By A. Ray Lee
I had another birthday slip by recently. It would have been unnoticed had it not been for my children.
At my age I give thanks as one day flows into another. When I was growing up on the farm as a kid, it was just another day spent picking scrap cotton after a day at school or getting in the last of the corn crop and sometimes cutting green fire wood to supplement that which had been seasoning since late summer.
The only recognition of the occasion was to receive one swat on the bottom for each year of age and a final “one to grow on.”
This year my children felt I was spending too much time alone. They decided to combine a birthday celebration with Thanksgiving since my birthday came two days after the holiday.
Laura drove me to Florence for a Thanksgiving meal and visit with Scott, Jenny and a group of grandchildren, including Web, Adelaide, Henry, Evie and Caleb. Seth was unable to be present.
After the traditional meal, I dozed in a comfortable chair, hardly aware of the conversations and interactions of grown siblings who had come home for the occasion.
Late in the afternoon, Laura and I returned to Lee Road for a visit with Clint and Deidra at granddaughter Lynsey’s new house. Josh was present, along with Deidra’s mother Stephanie and her sister Tammye’s family.
Another delicious meal had been prepared, but I was still full from the late lunch and only ate sparingly.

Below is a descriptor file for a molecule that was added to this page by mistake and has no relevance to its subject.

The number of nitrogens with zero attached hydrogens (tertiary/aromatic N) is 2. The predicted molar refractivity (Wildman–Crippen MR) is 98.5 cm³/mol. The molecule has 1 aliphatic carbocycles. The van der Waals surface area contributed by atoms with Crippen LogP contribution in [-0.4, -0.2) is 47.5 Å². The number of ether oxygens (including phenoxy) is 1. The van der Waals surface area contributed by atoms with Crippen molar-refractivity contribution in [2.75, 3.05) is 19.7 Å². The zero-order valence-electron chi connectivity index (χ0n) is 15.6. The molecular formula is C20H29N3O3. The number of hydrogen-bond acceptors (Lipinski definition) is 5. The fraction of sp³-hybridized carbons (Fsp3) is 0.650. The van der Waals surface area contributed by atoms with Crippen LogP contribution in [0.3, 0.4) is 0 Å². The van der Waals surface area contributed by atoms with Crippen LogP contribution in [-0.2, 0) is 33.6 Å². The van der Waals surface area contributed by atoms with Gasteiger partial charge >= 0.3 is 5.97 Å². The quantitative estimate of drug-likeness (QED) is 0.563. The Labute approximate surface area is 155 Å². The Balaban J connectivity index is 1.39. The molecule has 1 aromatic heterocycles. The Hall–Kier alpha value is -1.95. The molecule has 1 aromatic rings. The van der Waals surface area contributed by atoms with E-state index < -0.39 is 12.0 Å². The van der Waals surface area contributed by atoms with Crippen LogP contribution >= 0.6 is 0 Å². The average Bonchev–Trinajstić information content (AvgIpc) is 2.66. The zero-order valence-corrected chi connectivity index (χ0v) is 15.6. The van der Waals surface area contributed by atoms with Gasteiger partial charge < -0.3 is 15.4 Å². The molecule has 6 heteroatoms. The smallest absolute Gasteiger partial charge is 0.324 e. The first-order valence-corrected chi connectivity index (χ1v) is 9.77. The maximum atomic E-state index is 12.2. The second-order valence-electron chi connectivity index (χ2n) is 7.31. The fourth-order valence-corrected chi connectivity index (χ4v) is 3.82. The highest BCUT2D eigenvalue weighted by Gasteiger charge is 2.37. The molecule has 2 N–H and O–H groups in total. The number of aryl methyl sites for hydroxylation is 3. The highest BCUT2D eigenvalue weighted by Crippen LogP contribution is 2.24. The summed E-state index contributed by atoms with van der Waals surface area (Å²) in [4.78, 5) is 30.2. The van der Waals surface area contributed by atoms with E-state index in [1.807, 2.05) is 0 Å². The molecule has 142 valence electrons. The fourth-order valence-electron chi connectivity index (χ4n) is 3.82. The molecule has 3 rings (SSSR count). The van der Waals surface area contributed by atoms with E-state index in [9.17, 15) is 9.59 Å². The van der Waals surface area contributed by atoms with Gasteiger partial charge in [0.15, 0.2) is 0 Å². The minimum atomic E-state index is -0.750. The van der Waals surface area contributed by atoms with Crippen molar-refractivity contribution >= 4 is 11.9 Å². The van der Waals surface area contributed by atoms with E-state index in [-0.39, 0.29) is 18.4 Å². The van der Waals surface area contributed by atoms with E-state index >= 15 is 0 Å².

Then I moved to a chair near a large window and watched darkness descend outside as the party around me picked up steam. Soon Clint moved to my side, and we talked of birthdays past – for his is only three weeks after mine.
Deer season had opened a few days earlier, and Lynsey had killed a nice seven point. It was her second buck.
It reminded Clint of his first deer, taken on his 12th birthday. The sound of the dogs and the blast of the little Youth edition 20-gauge continue to echo in our minds.
Since that long ago December morning, Clint and I have shared many hunts – both of us have trophy racks or our walls – but no deer has been as special as that one we brought out of the woods that day.
The visits of the day had been long overdue. Because of illnesses, family tragedies and COVID, it had been five long years since the last time we were all able to get together.
Soon fatigue overtook me, and I asked Laura to bring me back home, where one last surprise awaited me.
All I ever really wanted for my birthday was one of Effie’s German chocolate cakes, which she had lovingly made each year. When I entered the house, one of her cakes was on the dining room table.
Before retiring for the night, I ate a piece and found it just as moist and delicious as the ones her mother used to bake. Then I climbed in bed and breathed a prayer of thanksgiving for a loving and gracious Father.